Kathmandu to Pokhara is a lovely eight-hour drive for those so inclined. For those short on time, it’s only a 30-minute flight. Whatever mode of transport you take, you are all set for an exciting adventure. Pokhara is one of the loveliest cities in the world, according to many. However, this time around, you aren’t spending much time here; you are on your way to an exhilarating trek further away. Pokhara is the starting point. From here, you catch an early morning flight to Jomsom (2,800 m), a matter of some 20 minutes.
Located on the banks of the Kali Gandaki River, Jomsom is the district headquarters of Mustang district. It is also known as Dzongsam (New Fort) and has Dhaulagiri (8,167 m) and Nilgiri (7.061 m) peaks as its backdrop. It’s a pretty town with a distinct identity, but you are not going to spend much time here either. You start trekking from here to Kagbeni (2,810 m), the gateway to Mustang, some four hours away on foot. The winds pick up as the day progresses, and will probably be refreshing, if taken in a positive light. The hike goes along the river bank and the views all around you are spectacular, specially highlighted by the soaring Nilgiri and Tukuche (6,920 m) peaks in the background.
One particular aspect of the trek is that you hike through the world’s deepest gorge—the.Kali Gandaki gorge—which lies between the 10th highest peak in the world, Annapurna I (8,091m), and the 7th highest, Dhaulagiri (8,167 m). You take a break at a place called Eklaibhatti some thirty minutes away where you can have lunch. About three hours later, you will be in Kagbeni which has an old and dilapidated fort and a red gompa (monastery) that are worth visiting. The gompa’s rooftop is an excellent vantage point from where to get a splendid view of the mountain landscape. A walk around the alleys of the old fort might also perk your curiosity.
There’s a lodge that goes by the name of Red House which is quite popular, not only because of its amenities, but also due to its large-sized statue of the Buddha and a lovely temple. A night’s rest is called for now. After breakfast the next day, you start off for Chele (3.800 m), your ultimate destination this time. Straightaway, you start climbing up the cliff on the gorge’s eastern side, and the further up you go, the better become the scenery down below. This is the high ridge top-trail. Generally, the trail goes along the side of the valley sometimes, and through the riverbed at other times.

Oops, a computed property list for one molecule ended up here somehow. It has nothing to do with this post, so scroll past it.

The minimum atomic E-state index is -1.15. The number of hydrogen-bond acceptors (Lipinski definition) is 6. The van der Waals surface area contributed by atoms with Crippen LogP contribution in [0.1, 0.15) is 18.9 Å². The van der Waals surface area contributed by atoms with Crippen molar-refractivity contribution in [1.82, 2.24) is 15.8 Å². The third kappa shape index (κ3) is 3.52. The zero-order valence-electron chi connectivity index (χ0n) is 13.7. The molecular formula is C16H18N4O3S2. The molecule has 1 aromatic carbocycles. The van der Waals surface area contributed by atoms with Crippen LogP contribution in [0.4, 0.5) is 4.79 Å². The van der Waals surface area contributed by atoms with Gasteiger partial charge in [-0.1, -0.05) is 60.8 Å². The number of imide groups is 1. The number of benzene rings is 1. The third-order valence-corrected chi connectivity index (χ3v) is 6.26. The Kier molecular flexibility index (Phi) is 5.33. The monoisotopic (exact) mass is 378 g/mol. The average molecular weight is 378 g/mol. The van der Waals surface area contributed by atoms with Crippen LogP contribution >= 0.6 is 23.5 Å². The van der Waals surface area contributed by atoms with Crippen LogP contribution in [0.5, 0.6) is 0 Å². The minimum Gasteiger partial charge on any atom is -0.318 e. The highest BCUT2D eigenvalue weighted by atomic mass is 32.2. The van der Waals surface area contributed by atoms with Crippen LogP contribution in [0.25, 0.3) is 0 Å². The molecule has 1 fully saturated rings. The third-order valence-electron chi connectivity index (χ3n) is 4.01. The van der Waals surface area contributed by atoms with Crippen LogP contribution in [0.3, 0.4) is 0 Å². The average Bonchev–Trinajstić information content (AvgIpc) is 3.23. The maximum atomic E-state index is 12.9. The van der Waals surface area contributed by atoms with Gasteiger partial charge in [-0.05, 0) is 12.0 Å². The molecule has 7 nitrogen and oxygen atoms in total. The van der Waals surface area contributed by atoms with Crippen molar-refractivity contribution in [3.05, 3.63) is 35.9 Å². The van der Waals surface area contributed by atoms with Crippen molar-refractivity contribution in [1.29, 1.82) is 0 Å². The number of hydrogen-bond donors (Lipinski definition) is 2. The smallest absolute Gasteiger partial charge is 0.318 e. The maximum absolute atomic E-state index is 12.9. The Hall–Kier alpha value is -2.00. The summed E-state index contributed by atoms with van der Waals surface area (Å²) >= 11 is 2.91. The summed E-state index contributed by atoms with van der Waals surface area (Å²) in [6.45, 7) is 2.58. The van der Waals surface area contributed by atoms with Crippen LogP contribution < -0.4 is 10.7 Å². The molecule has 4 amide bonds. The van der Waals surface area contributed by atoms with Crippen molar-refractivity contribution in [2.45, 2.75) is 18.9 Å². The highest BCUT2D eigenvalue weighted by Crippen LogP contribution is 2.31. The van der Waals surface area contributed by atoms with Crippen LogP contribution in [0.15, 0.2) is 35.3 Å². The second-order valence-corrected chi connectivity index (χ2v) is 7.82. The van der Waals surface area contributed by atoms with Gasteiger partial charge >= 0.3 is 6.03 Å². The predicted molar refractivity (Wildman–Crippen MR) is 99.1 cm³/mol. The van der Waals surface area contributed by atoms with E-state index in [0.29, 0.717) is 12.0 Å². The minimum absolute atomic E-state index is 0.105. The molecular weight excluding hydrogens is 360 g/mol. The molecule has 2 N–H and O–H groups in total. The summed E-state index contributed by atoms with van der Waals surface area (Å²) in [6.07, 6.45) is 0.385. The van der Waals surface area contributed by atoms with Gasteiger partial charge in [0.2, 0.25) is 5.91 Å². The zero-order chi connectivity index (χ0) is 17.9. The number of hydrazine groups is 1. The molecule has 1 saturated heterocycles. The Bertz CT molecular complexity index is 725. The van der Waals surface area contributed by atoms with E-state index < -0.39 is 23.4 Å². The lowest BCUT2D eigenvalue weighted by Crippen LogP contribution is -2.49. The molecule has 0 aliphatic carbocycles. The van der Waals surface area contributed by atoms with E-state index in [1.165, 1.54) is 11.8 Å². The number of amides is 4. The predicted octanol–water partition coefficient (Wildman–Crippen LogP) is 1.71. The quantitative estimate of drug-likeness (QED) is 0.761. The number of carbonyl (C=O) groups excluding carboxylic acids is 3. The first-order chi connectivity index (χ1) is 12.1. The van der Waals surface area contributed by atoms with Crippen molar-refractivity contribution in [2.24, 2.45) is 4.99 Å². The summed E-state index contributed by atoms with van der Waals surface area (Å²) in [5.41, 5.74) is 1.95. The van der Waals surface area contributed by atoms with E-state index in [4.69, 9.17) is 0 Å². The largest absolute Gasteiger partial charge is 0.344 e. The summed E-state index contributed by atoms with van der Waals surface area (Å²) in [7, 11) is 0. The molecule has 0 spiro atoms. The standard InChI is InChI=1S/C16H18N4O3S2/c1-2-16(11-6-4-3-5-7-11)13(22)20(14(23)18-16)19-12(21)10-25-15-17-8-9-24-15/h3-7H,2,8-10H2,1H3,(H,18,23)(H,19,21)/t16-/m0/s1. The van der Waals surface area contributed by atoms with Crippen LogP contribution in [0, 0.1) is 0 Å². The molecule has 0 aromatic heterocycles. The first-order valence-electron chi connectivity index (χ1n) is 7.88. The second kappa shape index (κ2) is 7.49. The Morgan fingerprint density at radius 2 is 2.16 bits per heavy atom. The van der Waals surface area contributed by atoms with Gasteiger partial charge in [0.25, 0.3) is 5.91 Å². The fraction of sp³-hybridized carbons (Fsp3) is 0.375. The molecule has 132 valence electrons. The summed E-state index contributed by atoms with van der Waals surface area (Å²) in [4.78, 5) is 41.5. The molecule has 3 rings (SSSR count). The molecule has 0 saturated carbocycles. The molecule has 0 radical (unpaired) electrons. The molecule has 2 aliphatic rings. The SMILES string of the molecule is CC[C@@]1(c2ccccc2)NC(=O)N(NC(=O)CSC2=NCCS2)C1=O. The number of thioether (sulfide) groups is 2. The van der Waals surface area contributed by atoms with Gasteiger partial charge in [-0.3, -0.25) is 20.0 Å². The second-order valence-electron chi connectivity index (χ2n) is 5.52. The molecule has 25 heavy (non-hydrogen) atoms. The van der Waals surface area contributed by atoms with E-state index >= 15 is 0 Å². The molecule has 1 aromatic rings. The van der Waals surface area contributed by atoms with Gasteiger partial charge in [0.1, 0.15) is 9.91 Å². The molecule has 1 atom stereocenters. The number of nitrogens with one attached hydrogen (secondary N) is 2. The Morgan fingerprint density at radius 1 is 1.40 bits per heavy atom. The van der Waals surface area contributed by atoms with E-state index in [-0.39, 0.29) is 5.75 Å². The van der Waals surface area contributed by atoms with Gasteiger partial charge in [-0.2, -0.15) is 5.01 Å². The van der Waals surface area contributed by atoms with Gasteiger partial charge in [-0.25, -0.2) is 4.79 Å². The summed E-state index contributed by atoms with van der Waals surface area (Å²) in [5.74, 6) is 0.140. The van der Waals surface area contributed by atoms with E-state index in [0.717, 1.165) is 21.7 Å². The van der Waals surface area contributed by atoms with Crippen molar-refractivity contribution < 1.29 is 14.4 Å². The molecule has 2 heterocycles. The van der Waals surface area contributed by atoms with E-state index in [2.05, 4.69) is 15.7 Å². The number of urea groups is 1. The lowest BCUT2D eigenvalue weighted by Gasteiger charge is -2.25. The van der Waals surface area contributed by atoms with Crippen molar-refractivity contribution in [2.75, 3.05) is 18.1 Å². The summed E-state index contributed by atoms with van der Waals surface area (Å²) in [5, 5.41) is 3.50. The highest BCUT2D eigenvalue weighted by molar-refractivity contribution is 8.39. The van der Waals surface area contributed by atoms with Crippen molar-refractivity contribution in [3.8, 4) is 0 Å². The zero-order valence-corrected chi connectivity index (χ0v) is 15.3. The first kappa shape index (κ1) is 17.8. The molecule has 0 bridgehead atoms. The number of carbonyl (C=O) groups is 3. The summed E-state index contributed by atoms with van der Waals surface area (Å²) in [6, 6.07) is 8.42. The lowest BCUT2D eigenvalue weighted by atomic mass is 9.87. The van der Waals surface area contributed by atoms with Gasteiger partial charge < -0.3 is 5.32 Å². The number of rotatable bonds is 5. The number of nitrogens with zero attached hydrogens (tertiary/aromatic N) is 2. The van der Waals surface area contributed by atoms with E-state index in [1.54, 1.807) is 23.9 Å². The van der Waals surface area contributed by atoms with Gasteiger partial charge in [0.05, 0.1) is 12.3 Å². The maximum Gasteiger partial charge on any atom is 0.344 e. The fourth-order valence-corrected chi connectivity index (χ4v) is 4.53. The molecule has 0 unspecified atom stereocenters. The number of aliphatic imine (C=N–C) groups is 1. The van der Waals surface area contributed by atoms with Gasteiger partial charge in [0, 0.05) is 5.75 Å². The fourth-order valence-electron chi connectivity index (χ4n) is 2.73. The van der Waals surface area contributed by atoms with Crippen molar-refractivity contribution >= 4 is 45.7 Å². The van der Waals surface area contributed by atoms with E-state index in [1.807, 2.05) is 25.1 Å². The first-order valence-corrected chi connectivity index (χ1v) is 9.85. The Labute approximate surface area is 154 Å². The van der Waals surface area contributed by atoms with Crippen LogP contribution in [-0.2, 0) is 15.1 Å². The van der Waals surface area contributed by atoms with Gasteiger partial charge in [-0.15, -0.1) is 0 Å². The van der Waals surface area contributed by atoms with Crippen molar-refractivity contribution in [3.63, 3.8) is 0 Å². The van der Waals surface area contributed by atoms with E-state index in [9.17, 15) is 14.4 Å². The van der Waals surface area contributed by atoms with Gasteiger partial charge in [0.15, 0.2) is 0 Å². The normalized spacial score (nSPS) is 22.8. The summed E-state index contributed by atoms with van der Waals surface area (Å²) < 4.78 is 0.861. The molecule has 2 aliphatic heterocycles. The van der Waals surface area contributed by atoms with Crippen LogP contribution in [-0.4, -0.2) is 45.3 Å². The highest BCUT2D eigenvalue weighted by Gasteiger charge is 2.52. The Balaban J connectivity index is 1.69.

Of course, walking along the riverbed is easier rather than going up and down the side of the valley. You pass Nyingmapa Gompa Kang on the way before reaching a place called Tangbe some two and a half hours later. It’s a typical little Mustang village, full of black, white, and red chortens, and with plenty of narrow alleys between whitewashed houses. The area around the village is picturesque because of the apple orchards and buckwheat and barley fields. Mustang is famous for its apples, it must be noted here.
The hiking is now both uphill and downhill in equal measure before you reach Chhusang where you take a much needed respite along with a hearty lunch. After a short rest, you start off again, this time through a riverbed initially, and later, along a side of the valley. By and by, you’ll reach a bridge that’s located at the bottom of Chele. Now, having crossed the bridge, as you climb out of the valley, you pass spectacular eroded red cliffs having innumerable caves, most of which are completely inaccessible. The climb now is pretty steep before you reach your destination for the day, that is, Chele. At Chele, you realize the true extent of Tibetan influence in the region. You’ll come across some fearsome Tibetan mastiffs in some of the houses, many of which have sheep horns above doorways. These are believed to ward away evil spirits. You’ll also see more of Chinese goods here than Nepali, this region after all having a long history of trade with Tibet, which continues to this day.